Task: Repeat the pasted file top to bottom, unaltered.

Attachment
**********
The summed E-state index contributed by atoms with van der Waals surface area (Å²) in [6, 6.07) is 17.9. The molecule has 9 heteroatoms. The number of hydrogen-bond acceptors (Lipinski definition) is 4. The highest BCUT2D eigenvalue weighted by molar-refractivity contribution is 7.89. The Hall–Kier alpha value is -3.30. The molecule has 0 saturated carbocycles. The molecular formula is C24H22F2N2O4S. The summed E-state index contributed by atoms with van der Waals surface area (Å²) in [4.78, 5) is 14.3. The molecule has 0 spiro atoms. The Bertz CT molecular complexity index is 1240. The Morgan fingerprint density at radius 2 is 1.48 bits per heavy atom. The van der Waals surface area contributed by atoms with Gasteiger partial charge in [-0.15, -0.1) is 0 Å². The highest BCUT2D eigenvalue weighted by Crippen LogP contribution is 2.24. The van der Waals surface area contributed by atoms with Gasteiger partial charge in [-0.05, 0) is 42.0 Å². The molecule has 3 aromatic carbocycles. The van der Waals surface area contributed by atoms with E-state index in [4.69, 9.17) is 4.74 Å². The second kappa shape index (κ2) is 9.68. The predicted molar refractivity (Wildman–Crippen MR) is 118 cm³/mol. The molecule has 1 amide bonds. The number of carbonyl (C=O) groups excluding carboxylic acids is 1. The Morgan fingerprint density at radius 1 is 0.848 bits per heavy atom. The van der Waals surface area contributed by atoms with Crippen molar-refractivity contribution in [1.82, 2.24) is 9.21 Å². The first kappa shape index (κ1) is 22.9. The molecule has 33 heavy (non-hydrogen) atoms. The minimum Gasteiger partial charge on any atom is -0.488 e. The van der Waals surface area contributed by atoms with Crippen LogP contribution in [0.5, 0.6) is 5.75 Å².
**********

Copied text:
The summed E-state index contributed by atoms with van der Waals surface area (Å²) in [6, 6.07) is 17.9. The molecule has 9 heteroatoms. The number of hydrogen-bond acceptors (Lipinski definition) is 4. The highest BCUT2D eigenvalue weighted by molar-refractivity contribution is 7.89. The Hall–Kier alpha value is -3.30. The molecule has 0 saturated carbocycles. The molecular formula is C24H22F2N2O4S. The summed E-state index contributed by atoms with van der Waals surface area (Å²) in [4.78, 5) is 14.3. The molecule has 0 spiro atoms. The Bertz CT molecular complexity index is 1240. The Morgan fingerprint density at radius 2 is 1.48 bits per heavy atom. The van der Waals surface area contributed by atoms with Gasteiger partial charge in [-0.15, -0.1) is 0 Å². The highest BCUT2D eigenvalue weighted by Crippen LogP contribution is 2.24. The van der Waals surface area contributed by atoms with Gasteiger partial charge in [-0.05, 0) is 42.0 Å². The molecule has 3 aromatic carbocycles. The van der Waals surface area contributed by atoms with E-state index in [4.69, 9.17) is 4.74 Å². The second kappa shape index (κ2) is 9.68. The predicted molar refractivity (Wildman–Crippen MR) is 118 cm³/mol. The molecule has 1 amide bonds. The number of carbonyl (C=O) groups excluding carboxylic acids is 1. The Morgan fingerprint density at radius 1 is 0.848 bits per heavy atom. The van der Waals surface area contributed by atoms with Crippen molar-refractivity contribution in [1.82, 2.24) is 9.21 Å². The first kappa shape index (κ1) is 22.9. The molecule has 33 heavy (non-hydrogen) atoms. The minimum Gasteiger partial charge on any atom is -0.488 e. The van der Waals surface area contributed by atoms with Crippen LogP contribution in [0.5, 0.6) is 5.75 Å².